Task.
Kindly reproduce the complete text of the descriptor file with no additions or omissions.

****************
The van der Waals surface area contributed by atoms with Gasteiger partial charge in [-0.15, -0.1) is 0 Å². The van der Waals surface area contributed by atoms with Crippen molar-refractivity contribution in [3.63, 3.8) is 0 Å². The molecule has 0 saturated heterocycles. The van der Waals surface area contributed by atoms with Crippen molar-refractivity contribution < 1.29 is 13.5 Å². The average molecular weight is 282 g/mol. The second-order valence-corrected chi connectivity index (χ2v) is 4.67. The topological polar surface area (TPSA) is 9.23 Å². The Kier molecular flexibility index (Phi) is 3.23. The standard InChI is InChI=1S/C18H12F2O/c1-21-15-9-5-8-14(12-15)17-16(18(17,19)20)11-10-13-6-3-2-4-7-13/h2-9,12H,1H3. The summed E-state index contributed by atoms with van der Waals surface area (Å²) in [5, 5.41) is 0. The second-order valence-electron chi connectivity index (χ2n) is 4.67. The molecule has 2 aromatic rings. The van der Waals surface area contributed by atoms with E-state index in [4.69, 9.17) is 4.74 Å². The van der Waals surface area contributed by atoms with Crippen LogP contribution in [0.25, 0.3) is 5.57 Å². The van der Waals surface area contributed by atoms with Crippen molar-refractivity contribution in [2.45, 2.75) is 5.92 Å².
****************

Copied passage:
The van der Waals surface area contributed by atoms with Gasteiger partial charge in [-0.15, -0.1) is 0 Å². The van der Waals surface area contributed by atoms with Crippen molar-refractivity contribution in [3.63, 3.8) is 0 Å². The molecule has 0 saturated heterocycles. The van der Waals surface area contributed by atoms with Crippen molar-refractivity contribution < 1.29 is 13.5 Å². The average molecular weight is 282 g/mol. The second-order valence-corrected chi connectivity index (χ2v) is 4.67. The topological polar surface area (TPSA) is 9.23 Å². The Kier molecular flexibility index (Phi) is 3.23. The standard InChI is InChI=1S/C18H12F2O/c1-21-15-9-5-8-14(12-15)17-16(18(17,19)20)11-10-13-6-3-2-4-7-13/h2-9,12H,1H3. The summed E-state index contributed by atoms with van der Waals surface area (Å²) in [5, 5.41) is 0. The second-order valence-electron chi connectivity index (χ2n) is 4.67. The molecule has 2 aromatic rings. The van der Waals surface area contributed by atoms with E-state index in [4.69, 9.17) is 4.74 Å². The van der Waals surface area contributed by atoms with Crippen LogP contribution in [0.25, 0.3) is 5.57 Å². The van der Waals surface area contributed by atoms with Crippen molar-refractivity contribution in [2.45, 2.75) is 5.92 Å².